IN the sunshine in Barnes Park, three women in burkas. My friend flashes them a smile.
They stare back. Then the young son of one of them pushes my pal’s four-year-old daughter down the slide. They all laugh and jabber in their own tongue as she tells her daughter: “If he does that again I will push him down the slide head first.”
More than their burkas, she was offended by their attitude. Of course this could have happened in the play park with mothers from anywhere in our city who don’t chastise their children.
The Muslim boy then pushed another little boy. His father stood seething, but said not a word. Doubtless, like my friend he knew the race card would be pulled if he said anything.
And so “the child from hell” as she called him, went unchecked.
But that happens time and again with Wearsiders. And similarly, if you say anything you can expect a tongue-lashing.
What that incident in the park showed was that there are Muslims here who do not want to integrate with us.
Perhaps that’s why 88 per cent of Echo readers voted to ban the burka. I’m not surprised they want us to follow France’s lead. But I can’t see it happening here.
Appeasement of the minority is what renders our rulers incapable of standing up for the majority. This land is locked in a politically-correct stranglehold, every bit as sinister as the burka.
There is widespread support to outlaw the burka. Tory MP Philip Hollobone has tabled a private member’s bill to ban veils in public.
Burkas are a political statement of extremist Islam which is totally incompatible in our society.
That’s a view shared by many Muslims, like those in Oxford who this week burned the burka as a mark of their disgust and disdain.
I applaud Dr TAJ Hargey, imam of the Oxford Islamic Congregation saying: “Integrated British Muslims will salute France purging this hideous tribalism, which is a complete perversion of pristine Islam. “It is right to prohibit the burka as the Koran stipulates only that both genders dress modestly in public. Educated Muslims also reject it as a security risk and because it disempowers women by making them invisible.”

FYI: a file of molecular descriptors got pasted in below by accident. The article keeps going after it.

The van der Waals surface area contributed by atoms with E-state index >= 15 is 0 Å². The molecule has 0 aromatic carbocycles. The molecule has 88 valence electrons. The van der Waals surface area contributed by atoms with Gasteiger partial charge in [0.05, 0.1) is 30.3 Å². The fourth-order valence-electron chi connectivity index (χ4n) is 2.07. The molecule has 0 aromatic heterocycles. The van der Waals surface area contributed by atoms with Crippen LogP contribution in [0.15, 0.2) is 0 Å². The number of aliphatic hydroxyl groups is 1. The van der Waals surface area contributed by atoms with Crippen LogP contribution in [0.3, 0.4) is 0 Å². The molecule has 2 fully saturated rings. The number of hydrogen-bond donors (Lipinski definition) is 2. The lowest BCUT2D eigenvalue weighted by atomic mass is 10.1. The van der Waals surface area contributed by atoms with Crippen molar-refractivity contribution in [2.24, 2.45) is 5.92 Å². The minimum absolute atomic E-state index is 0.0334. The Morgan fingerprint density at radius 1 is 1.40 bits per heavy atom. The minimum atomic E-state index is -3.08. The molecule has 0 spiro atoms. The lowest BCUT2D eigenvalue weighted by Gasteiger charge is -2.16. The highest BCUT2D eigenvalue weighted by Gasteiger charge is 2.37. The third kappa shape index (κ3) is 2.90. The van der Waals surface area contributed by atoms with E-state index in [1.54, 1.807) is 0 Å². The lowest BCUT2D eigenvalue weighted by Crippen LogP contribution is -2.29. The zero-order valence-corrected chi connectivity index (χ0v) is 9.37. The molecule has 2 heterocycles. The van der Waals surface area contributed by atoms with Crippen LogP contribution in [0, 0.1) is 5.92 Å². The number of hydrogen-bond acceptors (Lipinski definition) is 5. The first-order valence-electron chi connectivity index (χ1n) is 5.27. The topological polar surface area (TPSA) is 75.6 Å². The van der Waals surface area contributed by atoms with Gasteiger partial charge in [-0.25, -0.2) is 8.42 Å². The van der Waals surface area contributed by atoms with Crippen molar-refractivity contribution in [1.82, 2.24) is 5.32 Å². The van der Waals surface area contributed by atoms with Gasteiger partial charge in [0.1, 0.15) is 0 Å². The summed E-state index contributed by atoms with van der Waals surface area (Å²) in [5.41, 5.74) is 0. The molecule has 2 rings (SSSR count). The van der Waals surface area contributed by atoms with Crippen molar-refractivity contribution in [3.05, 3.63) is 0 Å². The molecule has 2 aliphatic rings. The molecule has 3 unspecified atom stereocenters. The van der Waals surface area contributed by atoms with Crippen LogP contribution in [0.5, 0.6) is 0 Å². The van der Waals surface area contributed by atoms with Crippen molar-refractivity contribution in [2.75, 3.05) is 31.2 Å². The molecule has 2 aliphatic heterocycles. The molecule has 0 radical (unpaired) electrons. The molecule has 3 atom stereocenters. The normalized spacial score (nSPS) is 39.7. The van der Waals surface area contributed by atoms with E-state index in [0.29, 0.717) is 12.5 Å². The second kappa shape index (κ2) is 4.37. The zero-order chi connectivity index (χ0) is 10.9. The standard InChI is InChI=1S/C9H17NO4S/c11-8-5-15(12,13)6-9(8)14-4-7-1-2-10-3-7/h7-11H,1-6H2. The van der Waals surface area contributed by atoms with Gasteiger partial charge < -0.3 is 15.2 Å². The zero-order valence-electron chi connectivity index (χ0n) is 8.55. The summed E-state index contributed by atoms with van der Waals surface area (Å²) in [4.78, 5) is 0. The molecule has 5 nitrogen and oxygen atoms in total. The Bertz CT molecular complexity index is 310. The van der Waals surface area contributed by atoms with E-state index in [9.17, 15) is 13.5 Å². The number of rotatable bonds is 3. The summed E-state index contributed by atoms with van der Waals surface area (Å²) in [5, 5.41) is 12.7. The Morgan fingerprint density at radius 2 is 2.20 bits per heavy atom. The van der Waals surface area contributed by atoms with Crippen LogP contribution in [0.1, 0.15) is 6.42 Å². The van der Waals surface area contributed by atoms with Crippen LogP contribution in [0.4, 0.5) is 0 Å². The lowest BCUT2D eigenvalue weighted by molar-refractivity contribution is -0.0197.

That’s precisely how my colleague Jessica Forster felt when she wore a burka one day.
She felt like a non-person, shunned, viewed with suspicion by people intimidated. Not surprisingly, because you don’t know what’s behind it. I find it offensive and it should be outlawed in this country.
I can well see why the French have, given forty two per cent see Islam as a threat to national identity.
In typical style they have taken to the streets for wine and pork parties, patriotic demos in a backlash against Islam.
In Paris they are fed-up of Muslims en-masse taking over neighbourhoods to pray on the pavement for two hours every Friday afternoon, stopping residents from getting in or out of their homes. The Muslims say their mosque isn’t big enough. More than two thirds of French and German people now consider the integration of Muslims into their societies a failure, pollster IFOP said this year.
While many Muslims are happy to integrate here, are good neighbours and friends, there are others who have no intention of doing so.
And many of the womenfolk are prevented by their men, kept like prisoners, ignorant of our language, controlled by fear.
Jean-Francois Cope, French government minister has warned that the banning of the burka was one not just for France, with: “We cannot accept the development of such a practice because it is not compatible with life in modern society. This question is not only a French question, but you will all have to face this challenge.”
If only our gutless government was up for this challenge – one which needs to be tackled sooner rather than later.